The icon of the Trinity

ROMANS 5:1-5

Today is Trinity Sunday

I suspect that many of us have been brought up to think of the Trinity as a problem to be solved: a mathematical conundrum. How can 3 be 1 and 1 be 3.

And so we have heard the Trinity described as a venn diagram, or as ice-water-steam, or as one person in three roles.

May I very apologetically suggest that you forget them. They are actually about as useful as Robbie Coultrane in Nuns on the Run.

The Trinity is not a problem to be solved. The Trinity is about a life to be lived.

For me, one of the most helpful ways for understanding the Trinity is Rublev's icon of the Trinity

Three figures seated around a table. They’re the three angels who appear to Abraham at Mamre – when they tell him that he is going to have a child. Christian tradition very quickly identified them with the three persons of the Trinity.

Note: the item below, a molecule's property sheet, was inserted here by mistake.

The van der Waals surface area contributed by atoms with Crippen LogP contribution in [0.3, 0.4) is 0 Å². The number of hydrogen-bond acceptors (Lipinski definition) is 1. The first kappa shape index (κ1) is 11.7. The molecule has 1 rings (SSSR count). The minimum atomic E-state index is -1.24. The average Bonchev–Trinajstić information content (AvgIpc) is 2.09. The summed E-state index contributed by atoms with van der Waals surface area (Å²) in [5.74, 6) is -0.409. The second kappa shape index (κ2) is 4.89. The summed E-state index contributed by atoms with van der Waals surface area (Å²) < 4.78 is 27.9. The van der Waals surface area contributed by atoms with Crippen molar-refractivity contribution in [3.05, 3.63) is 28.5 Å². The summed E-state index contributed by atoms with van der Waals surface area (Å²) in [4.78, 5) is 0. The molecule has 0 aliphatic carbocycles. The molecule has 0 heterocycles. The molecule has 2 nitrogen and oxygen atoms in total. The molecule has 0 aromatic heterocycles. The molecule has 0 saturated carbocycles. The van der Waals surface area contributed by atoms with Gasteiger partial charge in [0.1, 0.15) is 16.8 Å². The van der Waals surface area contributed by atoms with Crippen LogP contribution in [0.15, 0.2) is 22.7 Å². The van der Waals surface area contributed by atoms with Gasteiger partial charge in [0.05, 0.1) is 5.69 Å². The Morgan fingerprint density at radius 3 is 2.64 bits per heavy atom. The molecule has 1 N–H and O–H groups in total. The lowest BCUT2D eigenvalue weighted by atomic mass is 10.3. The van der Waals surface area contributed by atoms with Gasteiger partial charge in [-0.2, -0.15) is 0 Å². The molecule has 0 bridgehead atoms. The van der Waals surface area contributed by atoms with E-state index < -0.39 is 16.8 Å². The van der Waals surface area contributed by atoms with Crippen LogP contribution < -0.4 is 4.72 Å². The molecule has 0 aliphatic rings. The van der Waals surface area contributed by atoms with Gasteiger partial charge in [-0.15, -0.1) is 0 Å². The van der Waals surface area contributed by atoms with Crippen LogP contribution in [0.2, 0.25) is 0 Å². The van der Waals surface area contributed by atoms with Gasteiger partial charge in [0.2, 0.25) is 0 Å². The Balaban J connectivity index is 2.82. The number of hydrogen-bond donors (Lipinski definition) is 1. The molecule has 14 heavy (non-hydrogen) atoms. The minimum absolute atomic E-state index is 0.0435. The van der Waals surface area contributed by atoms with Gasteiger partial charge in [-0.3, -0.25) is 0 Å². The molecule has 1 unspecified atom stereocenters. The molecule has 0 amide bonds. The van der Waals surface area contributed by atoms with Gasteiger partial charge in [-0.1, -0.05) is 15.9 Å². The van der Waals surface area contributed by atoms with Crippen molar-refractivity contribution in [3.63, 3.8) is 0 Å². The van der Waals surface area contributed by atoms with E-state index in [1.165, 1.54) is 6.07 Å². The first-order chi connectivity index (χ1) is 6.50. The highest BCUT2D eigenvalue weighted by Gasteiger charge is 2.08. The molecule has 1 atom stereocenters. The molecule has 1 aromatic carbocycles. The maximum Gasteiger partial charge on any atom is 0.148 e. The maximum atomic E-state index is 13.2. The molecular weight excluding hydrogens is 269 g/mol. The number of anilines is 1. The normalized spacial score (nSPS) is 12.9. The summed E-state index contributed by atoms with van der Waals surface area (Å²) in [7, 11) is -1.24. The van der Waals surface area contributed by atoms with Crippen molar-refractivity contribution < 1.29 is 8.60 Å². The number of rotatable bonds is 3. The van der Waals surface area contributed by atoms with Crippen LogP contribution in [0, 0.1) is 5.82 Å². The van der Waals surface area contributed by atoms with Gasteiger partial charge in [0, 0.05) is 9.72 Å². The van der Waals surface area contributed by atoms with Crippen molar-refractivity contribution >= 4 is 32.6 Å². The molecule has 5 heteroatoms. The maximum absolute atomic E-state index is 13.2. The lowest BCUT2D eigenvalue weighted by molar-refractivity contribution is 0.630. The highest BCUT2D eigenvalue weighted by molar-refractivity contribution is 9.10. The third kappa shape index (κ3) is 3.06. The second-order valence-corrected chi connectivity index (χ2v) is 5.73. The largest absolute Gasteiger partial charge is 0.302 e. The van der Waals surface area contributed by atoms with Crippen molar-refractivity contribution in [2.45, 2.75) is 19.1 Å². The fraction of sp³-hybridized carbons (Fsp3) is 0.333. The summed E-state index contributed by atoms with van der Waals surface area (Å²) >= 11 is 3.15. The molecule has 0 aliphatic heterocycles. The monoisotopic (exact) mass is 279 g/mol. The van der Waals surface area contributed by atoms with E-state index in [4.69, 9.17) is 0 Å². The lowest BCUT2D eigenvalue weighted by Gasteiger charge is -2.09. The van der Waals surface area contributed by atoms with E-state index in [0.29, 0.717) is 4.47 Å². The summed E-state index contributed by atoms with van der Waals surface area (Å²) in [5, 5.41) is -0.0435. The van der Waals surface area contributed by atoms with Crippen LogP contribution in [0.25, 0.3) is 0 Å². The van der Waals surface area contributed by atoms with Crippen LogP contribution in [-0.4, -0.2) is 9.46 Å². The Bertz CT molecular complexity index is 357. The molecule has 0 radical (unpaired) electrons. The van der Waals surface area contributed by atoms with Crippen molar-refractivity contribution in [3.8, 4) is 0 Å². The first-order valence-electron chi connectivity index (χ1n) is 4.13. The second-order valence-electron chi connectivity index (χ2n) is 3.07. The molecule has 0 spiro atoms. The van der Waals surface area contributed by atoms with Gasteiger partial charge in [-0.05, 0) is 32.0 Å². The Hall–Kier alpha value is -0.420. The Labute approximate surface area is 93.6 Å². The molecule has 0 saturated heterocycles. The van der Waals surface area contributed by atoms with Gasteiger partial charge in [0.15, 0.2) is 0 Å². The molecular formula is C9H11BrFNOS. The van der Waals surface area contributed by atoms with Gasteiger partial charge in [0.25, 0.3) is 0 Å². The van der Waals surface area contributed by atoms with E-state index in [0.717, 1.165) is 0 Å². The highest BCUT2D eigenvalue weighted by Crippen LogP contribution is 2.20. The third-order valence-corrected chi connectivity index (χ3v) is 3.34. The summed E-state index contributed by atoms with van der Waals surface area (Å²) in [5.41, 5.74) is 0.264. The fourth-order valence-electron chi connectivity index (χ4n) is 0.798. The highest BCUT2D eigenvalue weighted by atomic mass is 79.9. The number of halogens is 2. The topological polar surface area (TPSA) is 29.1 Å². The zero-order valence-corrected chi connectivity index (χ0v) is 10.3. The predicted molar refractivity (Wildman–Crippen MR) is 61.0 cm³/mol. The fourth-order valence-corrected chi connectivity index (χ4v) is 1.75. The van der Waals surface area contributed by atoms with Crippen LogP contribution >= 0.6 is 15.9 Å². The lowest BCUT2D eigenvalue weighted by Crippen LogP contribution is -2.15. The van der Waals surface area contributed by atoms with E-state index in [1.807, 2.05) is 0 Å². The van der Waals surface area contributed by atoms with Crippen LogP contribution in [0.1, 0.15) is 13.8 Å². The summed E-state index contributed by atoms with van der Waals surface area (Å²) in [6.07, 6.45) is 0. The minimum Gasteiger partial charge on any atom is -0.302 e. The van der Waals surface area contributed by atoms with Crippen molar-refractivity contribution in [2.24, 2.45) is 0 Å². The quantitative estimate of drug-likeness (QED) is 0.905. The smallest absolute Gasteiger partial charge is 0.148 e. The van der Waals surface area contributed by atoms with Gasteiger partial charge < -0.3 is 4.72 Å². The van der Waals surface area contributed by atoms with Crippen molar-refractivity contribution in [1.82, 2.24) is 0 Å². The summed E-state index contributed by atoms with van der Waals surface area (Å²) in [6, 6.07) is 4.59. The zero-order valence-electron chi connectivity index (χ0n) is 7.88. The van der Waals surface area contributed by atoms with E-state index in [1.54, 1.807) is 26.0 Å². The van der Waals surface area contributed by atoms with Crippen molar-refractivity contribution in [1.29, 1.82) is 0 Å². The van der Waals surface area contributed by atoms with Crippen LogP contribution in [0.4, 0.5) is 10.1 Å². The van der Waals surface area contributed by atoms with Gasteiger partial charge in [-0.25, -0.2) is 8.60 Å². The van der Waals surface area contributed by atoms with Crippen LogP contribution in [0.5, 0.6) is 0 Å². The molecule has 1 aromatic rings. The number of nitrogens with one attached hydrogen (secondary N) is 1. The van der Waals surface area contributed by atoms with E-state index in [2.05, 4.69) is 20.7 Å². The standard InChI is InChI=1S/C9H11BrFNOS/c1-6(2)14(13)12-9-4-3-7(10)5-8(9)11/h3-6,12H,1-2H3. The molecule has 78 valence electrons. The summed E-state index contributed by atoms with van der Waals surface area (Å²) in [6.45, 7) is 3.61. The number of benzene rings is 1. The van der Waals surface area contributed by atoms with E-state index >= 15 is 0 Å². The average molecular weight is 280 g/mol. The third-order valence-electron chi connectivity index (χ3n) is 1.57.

Notice how, although there are three figures, there is a unity about them.

Ø They are the same age (they have been from before time began, from the beginning of eternity, together)
Ø They have the same face (Jesus Christ, the Son of God, is ‘the exact representation of the being of the Father’ – according to Hebrews: there is no vengeful brooding Father hidden behind a loving Son: what we see in Jesus (his love, his mercy, his passion for righteousness, his anger at sin and his judgement) is what we get in God the Father;

Ø They have the same naff hairstyle (I can’t read any theological significance into that!)
Ø They are all dressed in royal blue, and hold a sceptre of authority. The Father is God; the Son is God; the Holy Spirit is God. What the Son speaks, the Father speaks; what the Spirit does, the Father does; When I bow before the Son, I bow before the Father: if I turn my back on the Spirit, I turn my back on the Son and on the Father.

But although there is a unity about them, there is also a uniqueness about each of the figures.

We look at the Father.

The Father wears the gold. And the heads of the other two are inclined towards him.

The Father is the main man of the Trinity (although that is probably the wrong word because God is bigger than, beyond sexuality). Behind the Father is a house. Heaven and earth are the Father’s house. Jesus talks of ‘my Father’s house’.